The role of the prostacyclin-thromboxane system in cerebral vasospasm following induced subarachnoid hemorrhage in the rabbit

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✓ Subarachnoid hemorrhage (SAH) was induced in 50 rabbits by injecting 1.25 cc/kg of autologous, well heparinized, fresh arterial blood into the cisterna magna, followed by suspending the animals in a head-down position at 30° for 15 minutes. The animals were evenly divided into five groups: a control group, or groups receiving post-SAH prostacyclin (PGI2), carbacyclin, thromboxane A2 (TXA2) synthetase inhibitor (OKY-1581), or nutralipid. Radiographic vertebrobasilar arterial spasm was demonstrated on the 3rd day post-SAH in the control animals. This was decreased in the prostacyclin and the carbacyclin groups and was absent in the OKY-1581 and the nutralipid groups. Cerebral blood flow (CBF) measurements on the 4th day post-SAH using the xenon-133 technique failed to reveal any significant difference between the prostacyclin, the carbacyclin, and the control groups, but flows in the nutralipid and the OKY-1581 groups were significantly higher. There was a good correlation between the clinical status and the CBF. Intracytoplasmic vacuolation and detachment of the vascular endothelium, seen ultrastructurally, may account for the impaired synthesis of prostacyclin. Exogenous prostacyclin and carbacyclin decreased vasospasm but failed to improve cerebral perfusion. OKY-1581 blocked the synthesis of the potent vasoconstrictor, TXA2, which is not only formed during platelet aggregation but also induces platelet aggregation. Nutralipid contains linolenic acid, a precursor of eicosapentaenoic acid (EPA), which is more potent in inhibiting platelet aggregation and in blocking TXA2 production. The various fatty acid constituents of nutralipid bind to albumin and thereby shorten the half-life of TXA2.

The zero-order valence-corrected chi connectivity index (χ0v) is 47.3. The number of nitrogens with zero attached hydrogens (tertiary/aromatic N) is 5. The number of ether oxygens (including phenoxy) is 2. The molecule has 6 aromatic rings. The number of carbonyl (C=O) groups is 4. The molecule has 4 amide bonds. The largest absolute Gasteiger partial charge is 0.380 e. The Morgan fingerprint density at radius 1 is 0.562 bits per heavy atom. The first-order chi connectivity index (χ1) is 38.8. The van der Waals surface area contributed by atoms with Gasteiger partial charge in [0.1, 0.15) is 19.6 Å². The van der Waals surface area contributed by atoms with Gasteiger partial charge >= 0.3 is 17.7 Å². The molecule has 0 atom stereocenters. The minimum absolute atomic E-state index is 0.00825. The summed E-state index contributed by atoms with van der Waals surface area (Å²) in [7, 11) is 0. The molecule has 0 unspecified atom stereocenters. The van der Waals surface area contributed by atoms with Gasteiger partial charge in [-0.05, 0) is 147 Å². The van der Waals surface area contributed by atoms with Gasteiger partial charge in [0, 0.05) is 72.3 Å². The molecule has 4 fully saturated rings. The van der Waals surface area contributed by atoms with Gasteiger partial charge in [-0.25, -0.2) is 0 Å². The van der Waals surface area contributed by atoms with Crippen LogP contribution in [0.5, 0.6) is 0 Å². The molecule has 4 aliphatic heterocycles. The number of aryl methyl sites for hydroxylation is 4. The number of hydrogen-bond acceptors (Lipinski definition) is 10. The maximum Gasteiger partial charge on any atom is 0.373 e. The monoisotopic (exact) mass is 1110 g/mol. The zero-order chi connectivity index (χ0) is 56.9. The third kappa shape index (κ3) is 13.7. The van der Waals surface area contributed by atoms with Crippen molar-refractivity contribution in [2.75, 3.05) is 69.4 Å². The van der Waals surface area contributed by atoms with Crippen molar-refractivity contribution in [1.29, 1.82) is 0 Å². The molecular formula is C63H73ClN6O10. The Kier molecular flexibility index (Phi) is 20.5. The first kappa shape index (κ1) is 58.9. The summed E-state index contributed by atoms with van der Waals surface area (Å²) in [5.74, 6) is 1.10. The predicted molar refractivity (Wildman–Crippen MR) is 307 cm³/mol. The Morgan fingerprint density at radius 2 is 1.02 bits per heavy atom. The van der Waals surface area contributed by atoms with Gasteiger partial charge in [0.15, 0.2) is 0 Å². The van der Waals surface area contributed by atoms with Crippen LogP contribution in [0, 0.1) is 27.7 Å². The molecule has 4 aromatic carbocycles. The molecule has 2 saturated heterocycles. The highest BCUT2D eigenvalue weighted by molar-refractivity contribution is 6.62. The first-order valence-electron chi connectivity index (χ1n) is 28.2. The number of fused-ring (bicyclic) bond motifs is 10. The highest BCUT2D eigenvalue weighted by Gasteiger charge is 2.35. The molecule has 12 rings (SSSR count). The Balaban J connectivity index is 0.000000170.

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Figures

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    Cerebral angiograms in the control group. A: Before subarachnoid hemorrhage (SAH), the vertebrobasilar system was well demonstrated. B: On the 3rd day post-SAH, there was poor visualization of both the distal vertebral and the proximal basilar arteries (arrow) secondary to vasospasm.

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    Changes in the average diameter of the basilar artery prior to subarachnoid hemorrhage (SAH), and on the 3rd day post-SAH.

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    Cerebral angiograms in the prostacyclin group (A) and carbacyclin group (B) on the 3rd day after subarachnoid hemorrhage. Reduction in cerebral arterial spasm of the vertebral and the basilar arteries was seen (arrows).

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    Cerebral angiograms in the OKY-1581 group (A) and nutralipid group (B) on the 3rd day after subarachnoid hemorrhage. The vertebral and basilar arteries (arrows) were well demonstrated.

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    Transmission electron micrographs in control group animals: transverse sections. A: Extensive “intracytoplasmic vacuolation” is seen. × 2280. B: There are frequent detachments of the endothelial cells from one another and from the internal elastic lamina. × 4320.

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    Transmission electron micrographs, transverse sections, showing mild to moderate degrees of “intracytoplasmic vacuolation” and endothelial detachments. A: Prostacyclin group section, × 2600. B: Carbacyclin group section, × 5600.

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    Transmission electron micrographs showing normal endothelium, internal elastic lamina, and the tunica media. A: OKY-1581 group, longitudinal section, × 2600. B: Nutralipid group, transverse section, × 2000.

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    A simplified scheme of prostaglandin (PG) and thromboxane (Tx) biosynthesis in the platelets.

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